Gesar represents a living epic tradition: in terms of length, it is the longest and in terms of content it is the most comprehensive. Jointly created by Tibetan and Mongolian ethnic groups, the epic occupies more than 120 volumes with more than one million lines and twenty million words. The main story focuses on the life of the legendary King Gesar and can be divided into three sections: the formation of his clan, his heroic deeds, and the myths regarding his subjugation of demons. In 2009, Gesar was inscribed by the United Nations Educational, Scientific and Cultural Organization on the Representative List of the Intangible Cultural Heritage of Humanity. 


Considering the amount of time necessary for composition, circulation among tribes and bards, the evolution of the story, and the development of the epic, researchers conjecture that has taken one- to two-thousand years for it to reach its present form. This great heroic epic is still widely sung on the vast Tibetan Plateau.


Gesar is a mixture of rhymed and unrhymed portions; the unrhymed portions recount the characters and events; the rhymed portions act as a bridge between the unrhymed sections. The singing section is the main body of the epic, which details how Gesar and other heroes he led subdued the demons. 


Epics generally fall into two categories: 1. those that are centered on events and 2. those that are centered on characters. Judging from its overall structure, Gesar appears to belong to the second category. However, if one analyzes each section of the epic, it seems that it is centered on events as well. Thus, Gesar falls into both categories which makes it unique among epics.     


Gesar has several singular features. The first is that it is a comprehensive and systematic reflection of the way Tibetans understood themselves and the universe in early times, including their concept of metempsychosis. Another feature is its unusual structure. As it developed over a long time, the text of Gesar separated into two versions: a “version divided by chapters,” and a “version divided by sections.” The “version divided by chapters” refers to the text, including the three sections mentioned above, and tells the story from the beginning to the end. Later bards continued the plot by adding new material. In this way, the content and characters of the epic became increasingly enriched (complicated), and the art of creating new stories or characters became even more mature. Among the stories, some tales were gradually separated from the main text and became independent chapters. Such a version is called the “version divided by sections.”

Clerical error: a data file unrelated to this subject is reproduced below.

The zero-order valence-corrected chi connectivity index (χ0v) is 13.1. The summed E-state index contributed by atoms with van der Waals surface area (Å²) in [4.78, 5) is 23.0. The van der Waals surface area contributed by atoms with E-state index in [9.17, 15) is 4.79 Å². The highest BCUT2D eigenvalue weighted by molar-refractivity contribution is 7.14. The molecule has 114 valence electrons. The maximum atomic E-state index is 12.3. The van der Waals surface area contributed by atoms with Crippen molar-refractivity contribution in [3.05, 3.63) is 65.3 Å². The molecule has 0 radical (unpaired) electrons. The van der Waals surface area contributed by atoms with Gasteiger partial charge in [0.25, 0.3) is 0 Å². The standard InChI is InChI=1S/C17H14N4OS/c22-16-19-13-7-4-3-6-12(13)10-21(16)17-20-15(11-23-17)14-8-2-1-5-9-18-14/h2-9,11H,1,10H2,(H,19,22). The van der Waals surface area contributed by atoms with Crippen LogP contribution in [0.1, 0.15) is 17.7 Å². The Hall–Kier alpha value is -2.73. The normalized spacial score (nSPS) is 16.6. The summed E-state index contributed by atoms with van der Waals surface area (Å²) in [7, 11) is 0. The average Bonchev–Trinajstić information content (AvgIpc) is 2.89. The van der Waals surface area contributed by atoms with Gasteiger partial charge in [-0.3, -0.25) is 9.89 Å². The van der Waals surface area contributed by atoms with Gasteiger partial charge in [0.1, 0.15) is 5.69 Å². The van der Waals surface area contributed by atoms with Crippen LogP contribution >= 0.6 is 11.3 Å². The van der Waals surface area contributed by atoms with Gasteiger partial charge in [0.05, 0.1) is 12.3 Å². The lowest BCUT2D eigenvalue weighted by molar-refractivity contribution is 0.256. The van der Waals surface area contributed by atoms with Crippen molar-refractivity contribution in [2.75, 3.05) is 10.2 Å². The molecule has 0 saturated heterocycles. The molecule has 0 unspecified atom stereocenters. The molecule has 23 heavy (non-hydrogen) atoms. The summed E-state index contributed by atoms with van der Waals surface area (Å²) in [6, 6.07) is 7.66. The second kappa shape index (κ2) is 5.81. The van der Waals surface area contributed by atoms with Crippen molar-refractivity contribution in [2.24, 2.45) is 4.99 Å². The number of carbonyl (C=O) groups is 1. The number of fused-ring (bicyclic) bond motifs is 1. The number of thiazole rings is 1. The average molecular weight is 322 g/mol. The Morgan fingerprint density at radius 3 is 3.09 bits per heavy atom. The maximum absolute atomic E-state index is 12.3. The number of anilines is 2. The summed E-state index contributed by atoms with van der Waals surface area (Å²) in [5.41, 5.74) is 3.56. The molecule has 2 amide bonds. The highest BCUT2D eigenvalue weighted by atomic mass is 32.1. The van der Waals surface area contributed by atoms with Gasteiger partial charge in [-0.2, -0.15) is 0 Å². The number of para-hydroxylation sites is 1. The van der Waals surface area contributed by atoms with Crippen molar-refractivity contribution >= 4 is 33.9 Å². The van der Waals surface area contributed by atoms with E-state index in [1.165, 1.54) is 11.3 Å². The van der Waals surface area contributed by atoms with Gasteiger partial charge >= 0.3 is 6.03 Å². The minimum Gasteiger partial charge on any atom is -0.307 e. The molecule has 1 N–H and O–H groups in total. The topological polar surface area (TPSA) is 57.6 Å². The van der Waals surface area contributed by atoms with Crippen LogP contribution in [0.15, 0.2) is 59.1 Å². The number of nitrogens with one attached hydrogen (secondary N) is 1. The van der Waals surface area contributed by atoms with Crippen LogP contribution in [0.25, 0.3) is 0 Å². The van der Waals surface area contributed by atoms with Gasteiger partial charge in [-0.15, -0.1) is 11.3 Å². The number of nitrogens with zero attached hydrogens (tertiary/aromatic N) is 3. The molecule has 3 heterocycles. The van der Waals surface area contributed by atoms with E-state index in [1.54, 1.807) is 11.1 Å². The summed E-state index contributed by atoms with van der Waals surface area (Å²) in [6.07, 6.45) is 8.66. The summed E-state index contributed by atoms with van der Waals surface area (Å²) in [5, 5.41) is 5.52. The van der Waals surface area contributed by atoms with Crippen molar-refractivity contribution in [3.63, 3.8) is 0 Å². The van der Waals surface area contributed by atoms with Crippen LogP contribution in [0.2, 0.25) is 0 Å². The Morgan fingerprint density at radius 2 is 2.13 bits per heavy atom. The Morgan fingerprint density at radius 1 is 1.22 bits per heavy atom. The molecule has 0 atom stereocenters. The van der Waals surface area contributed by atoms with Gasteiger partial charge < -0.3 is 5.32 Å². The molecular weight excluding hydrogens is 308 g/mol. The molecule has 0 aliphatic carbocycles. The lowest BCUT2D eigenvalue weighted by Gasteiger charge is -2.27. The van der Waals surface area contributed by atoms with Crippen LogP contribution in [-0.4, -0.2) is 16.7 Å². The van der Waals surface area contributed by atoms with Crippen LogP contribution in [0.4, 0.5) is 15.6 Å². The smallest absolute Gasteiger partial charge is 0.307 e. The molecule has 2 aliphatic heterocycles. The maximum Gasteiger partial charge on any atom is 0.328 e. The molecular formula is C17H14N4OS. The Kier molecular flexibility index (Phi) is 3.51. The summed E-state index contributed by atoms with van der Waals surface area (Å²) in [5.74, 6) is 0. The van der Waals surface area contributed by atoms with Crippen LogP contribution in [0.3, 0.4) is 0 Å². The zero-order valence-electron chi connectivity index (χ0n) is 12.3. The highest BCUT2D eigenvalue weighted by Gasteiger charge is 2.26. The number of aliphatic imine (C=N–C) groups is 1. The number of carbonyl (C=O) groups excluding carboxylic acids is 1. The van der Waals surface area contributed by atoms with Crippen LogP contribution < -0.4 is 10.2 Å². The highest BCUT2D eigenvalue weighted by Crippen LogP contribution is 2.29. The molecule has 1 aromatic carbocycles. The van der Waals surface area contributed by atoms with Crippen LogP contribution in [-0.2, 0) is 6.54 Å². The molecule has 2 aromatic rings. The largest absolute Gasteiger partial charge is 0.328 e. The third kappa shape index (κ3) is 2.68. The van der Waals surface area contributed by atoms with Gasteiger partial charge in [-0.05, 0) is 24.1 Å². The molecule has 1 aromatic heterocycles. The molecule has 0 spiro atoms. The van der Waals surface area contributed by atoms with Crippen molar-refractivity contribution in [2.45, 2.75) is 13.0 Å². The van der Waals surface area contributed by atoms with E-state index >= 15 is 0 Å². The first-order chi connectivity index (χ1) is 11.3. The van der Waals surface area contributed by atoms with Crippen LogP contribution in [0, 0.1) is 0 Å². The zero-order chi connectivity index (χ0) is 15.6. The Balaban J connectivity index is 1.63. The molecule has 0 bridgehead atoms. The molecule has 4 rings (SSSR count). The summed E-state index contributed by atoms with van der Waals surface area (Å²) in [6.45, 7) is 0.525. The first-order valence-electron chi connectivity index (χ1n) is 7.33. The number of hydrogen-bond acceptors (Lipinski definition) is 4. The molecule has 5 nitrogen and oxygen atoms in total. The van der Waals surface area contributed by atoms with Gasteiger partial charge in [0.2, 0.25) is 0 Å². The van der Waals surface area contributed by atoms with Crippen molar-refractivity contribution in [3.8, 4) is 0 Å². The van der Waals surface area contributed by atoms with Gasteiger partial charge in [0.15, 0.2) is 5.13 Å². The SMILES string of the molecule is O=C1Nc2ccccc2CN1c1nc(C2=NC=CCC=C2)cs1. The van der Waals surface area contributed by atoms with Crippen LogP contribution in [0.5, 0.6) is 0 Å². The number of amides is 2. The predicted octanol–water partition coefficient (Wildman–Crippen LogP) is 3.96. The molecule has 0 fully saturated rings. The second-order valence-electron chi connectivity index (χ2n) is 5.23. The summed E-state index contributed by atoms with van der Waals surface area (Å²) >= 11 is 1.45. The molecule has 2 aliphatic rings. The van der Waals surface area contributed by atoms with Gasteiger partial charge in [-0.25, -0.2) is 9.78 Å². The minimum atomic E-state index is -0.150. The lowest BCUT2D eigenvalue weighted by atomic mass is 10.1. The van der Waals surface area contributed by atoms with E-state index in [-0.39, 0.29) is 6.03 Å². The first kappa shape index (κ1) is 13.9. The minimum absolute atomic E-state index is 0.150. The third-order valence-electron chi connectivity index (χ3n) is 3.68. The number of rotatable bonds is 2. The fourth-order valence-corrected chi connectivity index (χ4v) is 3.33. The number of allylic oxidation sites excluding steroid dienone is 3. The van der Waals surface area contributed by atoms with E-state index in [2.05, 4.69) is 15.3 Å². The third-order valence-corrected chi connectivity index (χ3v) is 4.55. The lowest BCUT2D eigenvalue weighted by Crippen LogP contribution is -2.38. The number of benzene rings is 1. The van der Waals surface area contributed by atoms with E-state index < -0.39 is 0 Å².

Bards, or storytellers, have played an important role in the transmission of the Gesar. In the Tibetan region, there are more than one hundred storytellers who specialize in Gesar. They generally fall into seven categories: artist inspired by dreams, artist inspired by instant-enlightenment, artist inspired by hearing, artist inspired to chant, artist inspired by discovering “hidden treasures” (knowing the story hidden in one’s heart), artist inspired by “circular light” (seeing the story in a bronze mirror), and artist inspired by “excavating treasure houses” (performer who excavates a buried Gesar text). Zaba, Sangzhu, and Yumei are the most famous performers of the epic. 


In order to heighten the storytelling and attract audiences, some folk artists make paintings of characters and scenes from the Gesar. As they put up portraits of the characters, they explain the stories and sing. These were the earliest thangka paintings about Gesar and began a history of a specialized type of painting called zongthang, meaning thangkas based on the King Gesar epic.   


After human and material resources were organized in the 1950s, the Chinese government made a massive effort to preserve the Gesar; these efforts included collecting and collating the work. Great achievements have been made in the past twenty years, such as rescuing Gesar-related material, establishing Gesar studies, training specialists, publishing research, and establishing international academic exchange.

Last updated:

Extended Reading